Crohn's disease is a chronic inflammatory disease of the digestive tract and it can involve any part of it, from the mouth to the anus. It typically affects the caecum and/or the terminal ileum as well as demarcated areas of large bowel, with other areas of the bowel being relatively unaffected. It is often associated with auto-immune disorders outside the bowel, such as aphthous stomatitis and rheumatoid arthritis. more...
Crohn's disease should not be confused with a non-progressive and non-degenerative digestive disorder called irritable bowel syndrome (IBS), which is not an autoimmune disease. Ulcerative colitis is a sibling autoimmune disease to Crohn's but only impacts the colon while Crohn's can impact any part of the digestive tract. Furthermore, Crohn's tends to affect multiple layers of the bowel lining, which can lead to many additional and hard-to-treat complications.
Crohn's patients typically suffer from abdominal pain, chronic diarrhea and disrupted digestion, which may make it difficult for sufferers, particularly in the acute phase of the disease, to eat and/or digest food. The inflammation can be extremely painful and debilitating. Other common complications of Crohn's include fistulas of the colon, hemorrhoids, lipid absorption problems, and anemia. Bleeding is seen in 20% cases, against 98% cases in ulcerative colitis. Rectal bleeding may be serious and persistent, leading to anemia. Bruising of the shins, varying fever symptoms, varying levels of pain, and psychological damage is seen in many cases. Children with Crohn's disease may suffer delayed development and stunted growth.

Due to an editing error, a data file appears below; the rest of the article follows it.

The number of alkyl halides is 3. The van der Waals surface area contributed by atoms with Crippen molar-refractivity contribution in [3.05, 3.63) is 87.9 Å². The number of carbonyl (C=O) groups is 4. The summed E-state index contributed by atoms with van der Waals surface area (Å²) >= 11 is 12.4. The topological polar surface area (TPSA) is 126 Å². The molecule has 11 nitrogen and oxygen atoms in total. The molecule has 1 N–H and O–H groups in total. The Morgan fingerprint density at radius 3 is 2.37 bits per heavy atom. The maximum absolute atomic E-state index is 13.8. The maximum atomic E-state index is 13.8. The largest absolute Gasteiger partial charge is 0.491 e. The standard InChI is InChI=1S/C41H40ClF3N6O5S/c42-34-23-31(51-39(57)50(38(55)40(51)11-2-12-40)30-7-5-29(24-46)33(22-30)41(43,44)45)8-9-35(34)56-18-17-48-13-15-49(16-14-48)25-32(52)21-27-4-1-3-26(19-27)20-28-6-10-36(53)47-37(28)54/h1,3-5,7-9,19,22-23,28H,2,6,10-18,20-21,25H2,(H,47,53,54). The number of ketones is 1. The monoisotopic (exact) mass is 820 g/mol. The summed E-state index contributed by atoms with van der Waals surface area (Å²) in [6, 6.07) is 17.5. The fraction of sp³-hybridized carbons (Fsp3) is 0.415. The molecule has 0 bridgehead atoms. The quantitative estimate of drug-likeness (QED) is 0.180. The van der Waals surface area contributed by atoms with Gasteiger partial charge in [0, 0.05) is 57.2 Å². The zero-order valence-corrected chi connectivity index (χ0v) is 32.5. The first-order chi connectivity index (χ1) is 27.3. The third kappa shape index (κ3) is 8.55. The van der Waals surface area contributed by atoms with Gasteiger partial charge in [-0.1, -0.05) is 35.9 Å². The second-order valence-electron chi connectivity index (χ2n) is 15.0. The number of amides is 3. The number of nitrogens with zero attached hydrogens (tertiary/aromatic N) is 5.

The disease typically first appears in young adults in their late teens and twenties, although it is not unknown for symptoms to first appear quite late in life. Additionally, there has been an increase in cases occurring in young children. Recent studies suggest that up to 30% of all newly diagnosed cases are in children and teens under the age of 18. Estimates suggest that up to 60,000 people in the UK (about 1 in 1200) and 1,000,000 Americans have the disease (around 1 in 300). Some ethnic groups (such as Ashkenazi Jews) have a significantly higher rate of prevalence than others. Increased rates of disease have also been noted in some families, leading to speculation of a possible genetic link (see below). Epidemiological research indicates that Crohn's belongs to the group of diseases of affluence. In other words, the incidence of the disease is much higher in industrialized countries than elsewhere. However, this finding may be associated with the fact that Crohn's symptoms are typically diagnosed over a long period of time, in order to establish a pattern; in countries where medical help is less available, it may be difficult to arrive at a diagnosis.
Smoking increases the risk of Crohn's disease. Some women find that their disease is exacerbated by taking oral contraceptives, while others find it can help keep their flare ups at bay.
Barrier problem and autoimmunity to the luminal flora
The efficacy of immunosuppression, as well as scanty reports of complete disease resolution after bone marrow transplant, is highly suggestive of an autoimmune pathogenesis. A definite epitope to which the autoimmunity is directed is unknown, which also hampers the search for a virus or other pathogen that could induce molecular mimicry.
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